Samantha March-Howard, D.C.

From Student Leader to Entrepreneur

From Student Leader to Entrepreneur
What it Takes to be 100% Chiropractic

Samantha March-Hoawrd headshot

Samantha March-Howard, D.C.

Successful chiropractors typically are those who’ve understood two critical components about their education as students. They understood, going in, the primary curriculum of study is both difficult and grueling enough. Second, while going through, they understood there’s also a “parallel curriculum” of engagement that is just as important to their success in practice and in life. All chiropractors know how precious little time is left in their lives outside of class and assignments. Those who make the most of the additional opportunities that present themselves, from living Lasting Purpose, to meeting with as many visiting docs as possible, finding (and making) leadership roles that can more fully

TCL is pleased to honor one of our profession’s newest colleagues, Dr. Samantha March-Howard, as the near-perfect embodiment of the understanding that successful chiropractors must take the lead in their own education and success. She made the commitment to express her own abilities at their natural optimal potential, while weaving that commitment together with her deep desire to be of service in helping others finding and expressing theirs.

TCL: As a 100% Chiropractic practitioner, still in the beginning of applying everything you learned and experienced in school, which academic (and/or personal) achievements would you say best prepared you for the early success you’re seeing?

March-Howard: I’d have to say it was the time spent serving in leadership roles in several organizations while a student of Life University. While there, I was a Student Ambassador (Co-Coordinator for a year). I was a Supplemental Instruction Leader in the Student Success Center, essentially tutoring my classmates, for three years. I also served on the Conduct Review Board as a student liaison for much of my time in school and, for my last year of school, I founded and served as president of the Elevation Health Student Club.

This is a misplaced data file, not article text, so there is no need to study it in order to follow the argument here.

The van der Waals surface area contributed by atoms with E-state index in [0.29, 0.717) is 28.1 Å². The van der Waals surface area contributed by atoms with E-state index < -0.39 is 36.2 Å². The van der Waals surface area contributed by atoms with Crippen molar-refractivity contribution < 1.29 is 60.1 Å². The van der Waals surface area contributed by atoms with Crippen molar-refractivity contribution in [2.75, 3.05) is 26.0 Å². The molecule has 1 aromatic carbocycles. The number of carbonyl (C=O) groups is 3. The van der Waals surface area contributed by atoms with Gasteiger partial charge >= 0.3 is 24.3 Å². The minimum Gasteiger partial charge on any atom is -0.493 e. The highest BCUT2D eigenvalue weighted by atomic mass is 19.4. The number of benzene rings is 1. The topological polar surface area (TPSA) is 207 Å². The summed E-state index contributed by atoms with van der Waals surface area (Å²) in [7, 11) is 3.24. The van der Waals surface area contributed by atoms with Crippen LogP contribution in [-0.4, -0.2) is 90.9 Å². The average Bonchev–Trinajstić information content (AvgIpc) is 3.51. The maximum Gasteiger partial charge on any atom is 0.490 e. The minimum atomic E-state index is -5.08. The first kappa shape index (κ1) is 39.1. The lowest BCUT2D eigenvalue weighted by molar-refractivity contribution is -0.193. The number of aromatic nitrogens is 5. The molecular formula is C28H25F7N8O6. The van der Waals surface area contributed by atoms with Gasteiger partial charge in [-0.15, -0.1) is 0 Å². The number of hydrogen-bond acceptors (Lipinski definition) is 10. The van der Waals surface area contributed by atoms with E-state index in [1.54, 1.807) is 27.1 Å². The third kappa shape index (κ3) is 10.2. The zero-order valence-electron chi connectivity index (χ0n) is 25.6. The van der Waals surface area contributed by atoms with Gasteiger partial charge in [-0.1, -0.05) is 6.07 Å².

Additionally, throughout all four years of chiropractic school, I would travel every quarter for seminars based around leadership, marketing, and chiropractic techniques for spinal correction (including CBP) and pregnancy/pediatrics (from the ICPA). I completed all fourteen modules of the ICPA course in my last year of school, and I am a few months from being a certified prenatal and pediatric chiropractor.

In December 2014, I graduated magna cum laude, was already seeing patients two weeks and haven’t stopped since. I believe it was being an active and contributing member of these organizations, even though I was also a full-time student, that prepared me so well for entrepreneurship.

TCL: What projects are you working on now (or have worked on recently) that you are most excited about and would like more people to know about?

March-Howard: Now, a year after graduation, I am heavily planning for the opening of my own office: 100% Chiropractic in Dunwoody, Georgia. The 100% Chiropractic franchise opportunity was a no-brainer. It allows me the opportunity of building a beautiful, state-of-the art office without coming up with the initial investment. The best part is that I will be a member of an amazing network of doctors who support each other’s efforts nationwide. We are transparent with each other about our growth, and encourage our offices’ reach within our own communities. Every three months, we meet for our quarterly meetings to celebrate our successes and teach each other the lessons of our challenges. After thinking about several options, I found this model to be the best option for my family and have absolutely no regrets! My office will be open for the public by March 2016 and, as it is fast approaching, I am busy planning and building within that community. My student leadership experiences have definitely helped me to build intentionally, with confidence and principle as a chiropractor.

TCL: Is there anything else you’d like to share with TCL readers?

March-Howard: There were countless lessons learned during my four years of chiropractic school that now serve immeasurably as a practicing doctor. Here are a few: